The Handmaid’s Tale, by Margaret Atwood
Imagine: almost overnight, a powerful political faction stages a coup, imposing totalitarian castes based on a literal Bible interpretation. The takeover involves torture, “re-education,” and strict behavioral regulations. The concept of “woman” is divided into roles – wife, childbearer, servant, etc. – and every woman is assigned just one. Our protagonist serves as a Handmaid. Named after the story of Abraham, Sarah, and Hagar, a Handmaid must conceive a child on behalf of a man and Wife.
While featuring social commentary, the novel is most remarkable for insights into isolation. The woman’s life is principally characterized by nothingness. She has enough to eat, but doesn’t choose what, when, or even if she eats. She occasionally sees others, but their conversations can’t contain information. She has access only to the full-body robes she wears, and exercises only childbirth-related muscles. Her independence flickers within miniscule rebellions – a pat of butter hidden in her shoe, a forbidden notion. A single match. Her thoughts spin and spin, like cobwebs, spiraling from a scrap of memory, and so easily brushed from the rafters.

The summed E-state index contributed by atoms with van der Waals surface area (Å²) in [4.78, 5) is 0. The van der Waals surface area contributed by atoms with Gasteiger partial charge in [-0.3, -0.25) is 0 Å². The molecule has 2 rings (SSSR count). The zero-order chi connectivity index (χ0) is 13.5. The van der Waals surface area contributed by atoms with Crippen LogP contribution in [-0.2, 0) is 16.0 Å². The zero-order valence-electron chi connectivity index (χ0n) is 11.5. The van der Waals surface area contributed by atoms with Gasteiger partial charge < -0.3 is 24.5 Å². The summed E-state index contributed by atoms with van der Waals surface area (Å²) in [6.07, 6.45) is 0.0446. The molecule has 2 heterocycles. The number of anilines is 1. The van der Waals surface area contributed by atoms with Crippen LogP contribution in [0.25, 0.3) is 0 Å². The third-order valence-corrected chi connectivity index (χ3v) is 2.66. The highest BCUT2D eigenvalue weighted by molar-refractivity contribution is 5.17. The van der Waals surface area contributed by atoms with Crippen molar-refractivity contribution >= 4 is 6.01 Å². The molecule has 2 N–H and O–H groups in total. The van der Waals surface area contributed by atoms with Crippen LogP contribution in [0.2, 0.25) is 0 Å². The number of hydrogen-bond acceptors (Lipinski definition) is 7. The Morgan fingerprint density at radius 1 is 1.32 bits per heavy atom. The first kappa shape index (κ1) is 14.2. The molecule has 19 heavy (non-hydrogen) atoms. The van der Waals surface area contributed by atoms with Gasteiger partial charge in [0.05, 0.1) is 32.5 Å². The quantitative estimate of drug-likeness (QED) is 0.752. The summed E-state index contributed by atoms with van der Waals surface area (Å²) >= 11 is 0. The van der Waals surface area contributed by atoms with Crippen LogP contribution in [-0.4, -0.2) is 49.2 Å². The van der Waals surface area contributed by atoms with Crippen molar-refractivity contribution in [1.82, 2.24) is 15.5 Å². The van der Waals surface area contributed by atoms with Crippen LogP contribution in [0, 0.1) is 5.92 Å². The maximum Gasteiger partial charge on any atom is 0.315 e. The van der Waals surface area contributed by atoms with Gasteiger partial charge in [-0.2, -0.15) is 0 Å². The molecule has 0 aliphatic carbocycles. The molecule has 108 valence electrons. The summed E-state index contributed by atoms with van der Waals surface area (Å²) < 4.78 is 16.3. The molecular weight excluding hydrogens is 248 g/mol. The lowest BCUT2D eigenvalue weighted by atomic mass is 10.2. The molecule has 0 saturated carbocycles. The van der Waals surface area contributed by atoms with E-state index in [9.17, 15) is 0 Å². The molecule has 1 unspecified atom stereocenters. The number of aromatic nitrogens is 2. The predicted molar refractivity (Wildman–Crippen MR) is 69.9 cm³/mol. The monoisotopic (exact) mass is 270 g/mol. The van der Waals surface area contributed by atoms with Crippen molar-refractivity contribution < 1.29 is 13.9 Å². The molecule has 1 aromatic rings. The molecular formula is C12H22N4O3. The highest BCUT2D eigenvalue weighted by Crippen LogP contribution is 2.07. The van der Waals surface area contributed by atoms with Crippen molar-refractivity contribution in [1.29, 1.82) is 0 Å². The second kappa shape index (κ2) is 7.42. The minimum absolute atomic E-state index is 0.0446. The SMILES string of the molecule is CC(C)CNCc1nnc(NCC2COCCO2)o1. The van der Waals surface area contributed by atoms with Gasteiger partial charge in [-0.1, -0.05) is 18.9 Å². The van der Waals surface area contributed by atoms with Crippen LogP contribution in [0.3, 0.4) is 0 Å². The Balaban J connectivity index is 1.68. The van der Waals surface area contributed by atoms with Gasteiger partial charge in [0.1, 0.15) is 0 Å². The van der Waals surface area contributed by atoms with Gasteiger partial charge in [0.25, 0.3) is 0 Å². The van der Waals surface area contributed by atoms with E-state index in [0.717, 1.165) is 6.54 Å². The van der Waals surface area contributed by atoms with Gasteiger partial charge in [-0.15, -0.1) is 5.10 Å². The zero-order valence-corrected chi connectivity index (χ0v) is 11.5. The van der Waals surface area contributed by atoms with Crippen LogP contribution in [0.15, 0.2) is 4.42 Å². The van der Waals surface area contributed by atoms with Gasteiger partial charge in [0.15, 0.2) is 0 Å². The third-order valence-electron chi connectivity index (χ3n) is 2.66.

Atwood presents a powerful thought experiment. What is left of us when there’s nothing left? It’s a horror most of us can’t truly imagine, but which will creep into the crevices of your mind.
The 213 in 2013 series chronicles every book I read in 2013. Each review contains exactly 213 words, because 2013 words is too long and 2013 characters is too dang short.